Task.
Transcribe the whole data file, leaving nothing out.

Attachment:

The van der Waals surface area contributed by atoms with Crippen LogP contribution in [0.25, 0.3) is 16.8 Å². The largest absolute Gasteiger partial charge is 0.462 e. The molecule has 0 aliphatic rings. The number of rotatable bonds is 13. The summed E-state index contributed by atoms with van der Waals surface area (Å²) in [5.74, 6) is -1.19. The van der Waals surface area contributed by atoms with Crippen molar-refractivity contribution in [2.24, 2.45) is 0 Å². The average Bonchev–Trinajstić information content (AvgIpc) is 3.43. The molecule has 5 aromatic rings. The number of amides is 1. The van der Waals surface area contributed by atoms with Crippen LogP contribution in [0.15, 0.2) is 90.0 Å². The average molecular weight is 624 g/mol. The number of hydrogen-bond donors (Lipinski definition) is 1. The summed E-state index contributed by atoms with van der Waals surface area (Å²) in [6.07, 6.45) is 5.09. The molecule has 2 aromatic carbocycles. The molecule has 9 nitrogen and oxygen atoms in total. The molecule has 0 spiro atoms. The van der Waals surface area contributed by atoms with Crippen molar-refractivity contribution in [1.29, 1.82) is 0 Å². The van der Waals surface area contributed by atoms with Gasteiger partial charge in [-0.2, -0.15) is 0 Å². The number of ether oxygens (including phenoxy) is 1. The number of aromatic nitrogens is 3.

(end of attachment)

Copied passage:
The van der Waals surface area contributed by atoms with Crippen LogP contribution in [0.25, 0.3) is 16.8 Å². The largest absolute Gasteiger partial charge is 0.462 e. The molecule has 0 aliphatic rings. The number of rotatable bonds is 13. The summed E-state index contributed by atoms with van der Waals surface area (Å²) in [5.74, 6) is -1.19. The van der Waals surface area contributed by atoms with Crippen molar-refractivity contribution in [2.24, 2.45) is 0 Å². The average Bonchev–Trinajstić information content (AvgIpc) is 3.43. The molecule has 5 aromatic rings. The number of amides is 1. The van der Waals surface area contributed by atoms with Crippen LogP contribution in [0.15, 0.2) is 90.0 Å². The average molecular weight is 624 g/mol. The number of hydrogen-bond donors (Lipinski definition) is 1. The summed E-state index contributed by atoms with van der Waals surface area (Å²) in [6.07, 6.45) is 5.09. The molecule has 2 aromatic carbocycles. The molecule has 9 nitrogen and oxygen atoms in total. The molecule has 0 spiro atoms. The van der Waals surface area contributed by atoms with Crippen molar-refractivity contribution in [1.29, 1.82) is 0 Å². The van der Waals surface area contributed by atoms with Gasteiger partial charge in [-0.2, -0.15) is 0 Å². The number of ether oxygens (including phenoxy) is 1. The number of aromatic nitrogens is 3.